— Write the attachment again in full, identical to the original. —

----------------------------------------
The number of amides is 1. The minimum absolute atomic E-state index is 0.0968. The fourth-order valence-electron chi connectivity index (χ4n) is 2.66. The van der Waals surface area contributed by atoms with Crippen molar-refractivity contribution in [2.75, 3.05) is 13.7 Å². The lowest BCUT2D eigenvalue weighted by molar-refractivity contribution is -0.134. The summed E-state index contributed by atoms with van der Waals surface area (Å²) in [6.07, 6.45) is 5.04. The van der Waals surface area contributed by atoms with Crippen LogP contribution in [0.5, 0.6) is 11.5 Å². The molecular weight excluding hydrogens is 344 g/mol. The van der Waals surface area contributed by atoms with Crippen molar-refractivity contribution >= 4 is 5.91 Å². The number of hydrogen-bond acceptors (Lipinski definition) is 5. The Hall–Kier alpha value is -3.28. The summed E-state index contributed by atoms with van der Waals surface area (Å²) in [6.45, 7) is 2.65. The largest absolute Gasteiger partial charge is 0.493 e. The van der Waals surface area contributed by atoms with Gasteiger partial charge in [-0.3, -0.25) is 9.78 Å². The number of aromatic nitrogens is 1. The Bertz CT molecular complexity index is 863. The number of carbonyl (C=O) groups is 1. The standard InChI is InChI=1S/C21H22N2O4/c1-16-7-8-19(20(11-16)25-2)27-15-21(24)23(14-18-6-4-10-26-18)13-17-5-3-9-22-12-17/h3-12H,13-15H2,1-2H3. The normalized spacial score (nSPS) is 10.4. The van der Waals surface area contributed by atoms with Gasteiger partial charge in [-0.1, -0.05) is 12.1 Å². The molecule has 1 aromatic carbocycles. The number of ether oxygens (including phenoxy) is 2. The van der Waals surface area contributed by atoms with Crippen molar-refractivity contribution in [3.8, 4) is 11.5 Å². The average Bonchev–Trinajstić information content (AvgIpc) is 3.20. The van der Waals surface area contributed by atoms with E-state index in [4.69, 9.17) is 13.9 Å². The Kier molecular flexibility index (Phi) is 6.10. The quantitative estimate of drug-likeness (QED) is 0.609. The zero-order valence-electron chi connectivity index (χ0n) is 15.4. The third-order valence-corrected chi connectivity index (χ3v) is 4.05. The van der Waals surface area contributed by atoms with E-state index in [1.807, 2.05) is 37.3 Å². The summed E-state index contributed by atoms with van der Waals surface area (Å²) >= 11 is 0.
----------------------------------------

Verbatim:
The number of amides is 1. The minimum absolute atomic E-state index is 0.0968. The fourth-order valence-electron chi connectivity index (χ4n) is 2.66. The van der Waals surface area contributed by atoms with Crippen molar-refractivity contribution in [2.75, 3.05) is 13.7 Å². The lowest BCUT2D eigenvalue weighted by molar-refractivity contribution is -0.134. The summed E-state index contributed by atoms with van der Waals surface area (Å²) in [6.07, 6.45) is 5.04. The van der Waals surface area contributed by atoms with Crippen LogP contribution in [0.5, 0.6) is 11.5 Å². The molecular weight excluding hydrogens is 344 g/mol. The van der Waals surface area contributed by atoms with Crippen molar-refractivity contribution >= 4 is 5.91 Å². The number of hydrogen-bond acceptors (Lipinski definition) is 5. The Hall–Kier alpha value is -3.28. The summed E-state index contributed by atoms with van der Waals surface area (Å²) in [6.45, 7) is 2.65. The largest absolute Gasteiger partial charge is 0.493 e. The van der Waals surface area contributed by atoms with Gasteiger partial charge in [-0.3, -0.25) is 9.78 Å². The number of aromatic nitrogens is 1. The Bertz CT molecular complexity index is 863. The number of carbonyl (C=O) groups is 1. The standard InChI is InChI=1S/C21H22N2O4/c1-16-7-8-19(20(11-16)25-2)27-15-21(24)23(14-18-6-4-10-26-18)13-17-5-3-9-22-12-17/h3-12H,13-15H2,1-2H3. The normalized spacial score (nSPS) is 10.4. The van der Waals surface area contributed by atoms with Gasteiger partial charge in [-0.1, -0.05) is 12.1 Å². The molecule has 1 aromatic carbocycles. The number of ether oxygens (including phenoxy) is 2. The van der Waals surface area contributed by atoms with Crippen molar-refractivity contribution in [3.8, 4) is 11.5 Å². The average Bonchev–Trinajstić information content (AvgIpc) is 3.20. The van der Waals surface area contributed by atoms with E-state index in [4.69, 9.17) is 13.9 Å². The Kier molecular flexibility index (Phi) is 6.10. The quantitative estimate of drug-likeness (QED) is 0.609. The zero-order valence-electron chi connectivity index (χ0n) is 15.4. The third-order valence-corrected chi connectivity index (χ3v) is 4.05. The van der Waals surface area contributed by atoms with E-state index in [1.807, 2.05) is 37.3 Å². The summed E-state index contributed by atoms with van der Waals surface area (Å²) >= 11 is 0.